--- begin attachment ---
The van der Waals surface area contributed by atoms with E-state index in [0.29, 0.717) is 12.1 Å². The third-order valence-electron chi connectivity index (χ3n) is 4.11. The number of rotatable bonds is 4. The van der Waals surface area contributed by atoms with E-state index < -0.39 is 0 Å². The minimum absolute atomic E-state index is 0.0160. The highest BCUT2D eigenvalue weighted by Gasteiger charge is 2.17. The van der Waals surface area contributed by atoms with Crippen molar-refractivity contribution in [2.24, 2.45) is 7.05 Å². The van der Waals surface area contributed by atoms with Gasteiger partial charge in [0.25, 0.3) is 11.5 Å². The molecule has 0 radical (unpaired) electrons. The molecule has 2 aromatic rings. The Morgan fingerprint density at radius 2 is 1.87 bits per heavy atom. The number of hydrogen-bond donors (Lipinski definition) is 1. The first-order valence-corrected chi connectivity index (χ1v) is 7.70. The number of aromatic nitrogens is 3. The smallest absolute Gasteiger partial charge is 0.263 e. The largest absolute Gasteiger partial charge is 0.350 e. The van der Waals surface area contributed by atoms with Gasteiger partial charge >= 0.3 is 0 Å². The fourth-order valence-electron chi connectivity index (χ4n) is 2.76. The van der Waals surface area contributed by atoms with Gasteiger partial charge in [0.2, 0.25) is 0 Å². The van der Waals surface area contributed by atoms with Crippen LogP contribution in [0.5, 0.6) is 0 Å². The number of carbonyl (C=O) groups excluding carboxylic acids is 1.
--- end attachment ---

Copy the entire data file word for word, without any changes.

The van der Waals surface area contributed by atoms with E-state index in [0.29, 0.717) is 12.1 Å². The third-order valence-electron chi connectivity index (χ3n) is 4.11. The number of rotatable bonds is 4. The van der Waals surface area contributed by atoms with E-state index < -0.39 is 0 Å². The minimum absolute atomic E-state index is 0.0160. The highest BCUT2D eigenvalue weighted by Gasteiger charge is 2.17. The van der Waals surface area contributed by atoms with Crippen molar-refractivity contribution in [2.24, 2.45) is 7.05 Å². The van der Waals surface area contributed by atoms with Gasteiger partial charge in [0.25, 0.3) is 11.5 Å². The molecule has 0 radical (unpaired) electrons. The molecule has 2 aromatic rings. The Morgan fingerprint density at radius 2 is 1.87 bits per heavy atom. The number of hydrogen-bond donors (Lipinski definition) is 1. The first-order valence-corrected chi connectivity index (χ1v) is 7.70. The number of aromatic nitrogens is 3. The smallest absolute Gasteiger partial charge is 0.263 e. The largest absolute Gasteiger partial charge is 0.350 e. The van der Waals surface area contributed by atoms with Gasteiger partial charge >= 0.3 is 0 Å². The fourth-order valence-electron chi connectivity index (χ4n) is 2.76. The van der Waals surface area contributed by atoms with Gasteiger partial charge in [0.2, 0.25) is 0 Å². The van der Waals surface area contributed by atoms with Crippen LogP contribution in [0.5, 0.6) is 0 Å². The number of carbonyl (C=O) groups excluding carboxylic acids is 1.